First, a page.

Robert Macieski; New Boston, New Hampshire; Professor (Associate)
Don MacLeod; Saint Paul, Minnesota
Christy Macy; Baltimore, Maryland; Writer (Senior), International Youth Foundation
1972 worked with Tom Hayden and Jane Fonda on the Indochina Peace Campaign. 1972-75 worked at the Indochina Resource Center Associate with Fred Branfman.
Doug Magee; Louisville, Kentucky; Director, Volunteer Lawyer Program, Legal Aid Society (former)
Peter P. Mahoney; Westborough, Massachusetts; Manager (non-profit)
1970-71 First Lieutenant, Infantry, Viet Nam. National Coordinator, Viet Nam Veterans against the War; defendant, Gainesville 8 Conspiracy Trial; Executive Director, New York City Viet Nam Veterans Memorial Commission.
Joseph Maizlish; Los Angeles, California; Mediator, Psychotherapist
As a civil rights movement supporter since 1960 I figured the human rights principles ought to apply to international behavior. While a student I permitted my student deferment to expire, sent "my" draft cards to the system, and refused further orders. I was prosecuted, convicted and imprisoned 1968-71 back when there were seven times fewer prisoners in the United States than there are now. Still a human rights and social issues activist. There's plenty yet to be done!
Marion Malcolm; Eugene, Oregon
1974-2012 leadership role, Clergy and Laity Concerned (C.A.L.C., Retired). Spent a decade opposing the war on Viet Nam with local group, Women’s International League for Peace and Freedom (W.I.L.P.F.), and C.A.L.C.A.V. / C.A.L.C., all from a base in Eugene, Oregon. Former Co-chair of National C.A.L.C. 1990 went to Viet Nam as part of C.A.L.C.'s work for an end of the blockade and normalization of relations.
Jack Malinowski; Philadelphia, Pennsylvania; Retired
Harriet Maneval; Newtown, Pennsylvania
Kay Mann; Avondale Estates, Georgia; Nurse Practitioner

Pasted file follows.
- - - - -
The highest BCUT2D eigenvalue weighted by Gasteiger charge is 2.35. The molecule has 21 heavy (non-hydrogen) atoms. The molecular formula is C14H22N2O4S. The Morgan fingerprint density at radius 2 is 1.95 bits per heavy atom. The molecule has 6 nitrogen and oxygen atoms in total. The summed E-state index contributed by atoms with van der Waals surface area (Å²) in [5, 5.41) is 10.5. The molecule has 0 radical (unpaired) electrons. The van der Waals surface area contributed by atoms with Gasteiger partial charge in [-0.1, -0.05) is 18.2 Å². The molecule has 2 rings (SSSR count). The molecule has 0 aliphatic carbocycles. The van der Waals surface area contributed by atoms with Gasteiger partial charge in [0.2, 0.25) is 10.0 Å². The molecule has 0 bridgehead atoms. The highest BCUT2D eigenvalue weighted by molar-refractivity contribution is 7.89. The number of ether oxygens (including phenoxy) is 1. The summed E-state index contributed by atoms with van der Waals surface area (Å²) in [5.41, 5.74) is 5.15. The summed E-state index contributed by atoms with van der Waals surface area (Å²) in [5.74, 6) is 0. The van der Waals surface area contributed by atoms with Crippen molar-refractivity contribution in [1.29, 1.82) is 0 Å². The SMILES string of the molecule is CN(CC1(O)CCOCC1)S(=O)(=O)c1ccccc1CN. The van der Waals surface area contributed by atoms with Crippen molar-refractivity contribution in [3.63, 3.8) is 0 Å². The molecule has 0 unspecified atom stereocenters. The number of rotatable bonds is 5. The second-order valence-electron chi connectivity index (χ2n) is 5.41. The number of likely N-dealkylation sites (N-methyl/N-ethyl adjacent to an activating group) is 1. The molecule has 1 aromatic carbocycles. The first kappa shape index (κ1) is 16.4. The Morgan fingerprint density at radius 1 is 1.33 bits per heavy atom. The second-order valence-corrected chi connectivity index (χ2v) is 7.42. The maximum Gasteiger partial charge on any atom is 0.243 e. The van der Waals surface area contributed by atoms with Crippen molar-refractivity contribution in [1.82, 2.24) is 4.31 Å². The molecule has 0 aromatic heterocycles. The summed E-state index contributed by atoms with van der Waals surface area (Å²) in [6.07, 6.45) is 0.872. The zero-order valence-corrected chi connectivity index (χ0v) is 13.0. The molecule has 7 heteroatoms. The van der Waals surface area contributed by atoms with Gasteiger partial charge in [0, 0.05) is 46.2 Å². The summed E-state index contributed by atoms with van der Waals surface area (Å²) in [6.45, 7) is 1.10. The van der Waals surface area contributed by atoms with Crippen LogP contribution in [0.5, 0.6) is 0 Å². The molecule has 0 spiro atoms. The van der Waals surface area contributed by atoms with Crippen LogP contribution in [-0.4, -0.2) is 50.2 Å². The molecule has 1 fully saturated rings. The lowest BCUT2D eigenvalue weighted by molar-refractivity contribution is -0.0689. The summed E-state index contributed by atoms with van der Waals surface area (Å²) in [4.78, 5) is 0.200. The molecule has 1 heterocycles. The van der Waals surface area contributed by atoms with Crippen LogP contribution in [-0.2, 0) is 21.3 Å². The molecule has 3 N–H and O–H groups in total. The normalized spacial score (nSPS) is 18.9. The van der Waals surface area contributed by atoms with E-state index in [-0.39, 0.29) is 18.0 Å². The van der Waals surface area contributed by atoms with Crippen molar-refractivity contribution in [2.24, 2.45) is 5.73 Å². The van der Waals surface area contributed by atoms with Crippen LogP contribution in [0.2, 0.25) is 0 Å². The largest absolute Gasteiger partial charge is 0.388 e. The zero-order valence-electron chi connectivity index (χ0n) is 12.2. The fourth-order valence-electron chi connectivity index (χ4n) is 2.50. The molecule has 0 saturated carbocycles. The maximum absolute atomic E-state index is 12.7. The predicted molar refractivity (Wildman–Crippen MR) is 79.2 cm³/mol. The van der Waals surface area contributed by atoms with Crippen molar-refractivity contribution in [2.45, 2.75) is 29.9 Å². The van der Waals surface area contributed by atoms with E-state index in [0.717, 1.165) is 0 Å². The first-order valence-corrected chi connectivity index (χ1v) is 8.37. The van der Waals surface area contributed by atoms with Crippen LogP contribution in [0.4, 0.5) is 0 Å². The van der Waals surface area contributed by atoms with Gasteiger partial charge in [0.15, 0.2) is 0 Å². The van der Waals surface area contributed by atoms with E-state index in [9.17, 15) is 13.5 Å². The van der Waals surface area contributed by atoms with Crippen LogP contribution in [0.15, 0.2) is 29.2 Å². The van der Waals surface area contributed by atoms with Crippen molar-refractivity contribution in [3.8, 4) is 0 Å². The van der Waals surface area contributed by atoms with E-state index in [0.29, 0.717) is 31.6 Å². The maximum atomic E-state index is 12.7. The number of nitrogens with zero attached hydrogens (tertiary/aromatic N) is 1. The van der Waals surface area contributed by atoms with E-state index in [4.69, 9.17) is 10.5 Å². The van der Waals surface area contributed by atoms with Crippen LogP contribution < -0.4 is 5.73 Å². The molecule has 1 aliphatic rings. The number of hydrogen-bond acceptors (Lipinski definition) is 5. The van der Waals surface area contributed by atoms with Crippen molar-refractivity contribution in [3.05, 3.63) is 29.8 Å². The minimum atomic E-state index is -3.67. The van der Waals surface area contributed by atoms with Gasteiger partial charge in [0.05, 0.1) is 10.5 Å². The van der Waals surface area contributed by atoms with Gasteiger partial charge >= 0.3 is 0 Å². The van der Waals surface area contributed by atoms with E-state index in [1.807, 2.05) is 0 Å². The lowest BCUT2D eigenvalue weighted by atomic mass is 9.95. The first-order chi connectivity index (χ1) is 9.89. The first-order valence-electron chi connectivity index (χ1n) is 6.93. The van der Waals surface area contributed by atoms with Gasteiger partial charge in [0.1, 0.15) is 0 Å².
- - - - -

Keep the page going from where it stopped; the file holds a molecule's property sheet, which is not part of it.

I married someone that volunteered to serve our country, and did so with pride. I am proud of his service.
Jonathan March; Austin, Texas
Alternate service, community action.
Fred Marchant; Arlington, Massachusetts; Professor (Emeritus)
1968-70 served in the United States Marine Corps (U.S.M.C.). Honorably discharged as a conscientious objector. I was on Okinawa at that time, and did not go to Viet Nam until 1994-95. I have since returned to Viet Nam a half dozen times, mostly to do with literary translation. I also taught a number of courses on the history and literature of the war. I should also add I was one of the first Marine officers to be discharged as a Conscientious Objector.
Michael L. Marchino; Narberth, Pennsylvania; Director (Senior, Development), C.A.R.E. U.S.A.
I was a draft resister and refused orders to report to Fort Knox, Kentucky when I was drafted. From 1966 onward, I was very active in the antiwar movement. I worked with David Cortright at S.A.N.E. and John McAuliff at A.F.S.C.
Michael Marcus; New York City, New York; Professor (Emeritus), City University of New York (C.U.N.Y.)
One of initial organizers of Peace and Freedom Party, California. Northwestern University faculty antiwar activist.
Maria Margetis; Washington, District of Columbia; Educator
Norman Markowitz; Belmar, New Jersey; Professor (History), Rutgers University
I was an undergraduate student at City College in New York, a graduate student at the University, and a faculty member and teacher at Northern Illinois University and Rutgers University
David G. Marr; Canberra, Australia (California); Professor (Emeritus)
David Marr; Canberra, California; Professor (Emeritus)
John Douglas Marshall; Bainbridge Island, Washington; Author
I was an Army infantry lieutenant in Germany. 1971 won an honorable discharge from the service as a Conscientious Objector.
Nancy Marshall; Roslindale, Massachusetts; Scientist (Research), Senior
Dan Martin; Oakland, California; Teacher (High School, Retired)
Viet Nam Veteran. My younger brother (now dead) served during the Viet Nam-American War as an eighteen-year-old Marine, who for nine months had duty near the Demilitarized Zone (D.M.Z.). I served in the U.S. Navy and did two Westpac tours. Afterwards, we both were disgusted by the government misinformation and lying to both our troops that served and the American public. Stop the government from again misinforming the public about what really took place during those tragic years of war in Southeast Asia and at home in the streets of the U.S.
Earl Martin; Harrisonburg, Virginia
1966-69 and 1973-75 worked with displaced farmers in Quang Ngai province. 1972 Worked with Indochina Resource Center, wrote "Reaching the Other Side," my observations of 1975 take-over of Quang Ngai province by the National Liberation Front (N.L.F.).
Jane Martin; Saint Louis, Missouri; Photographer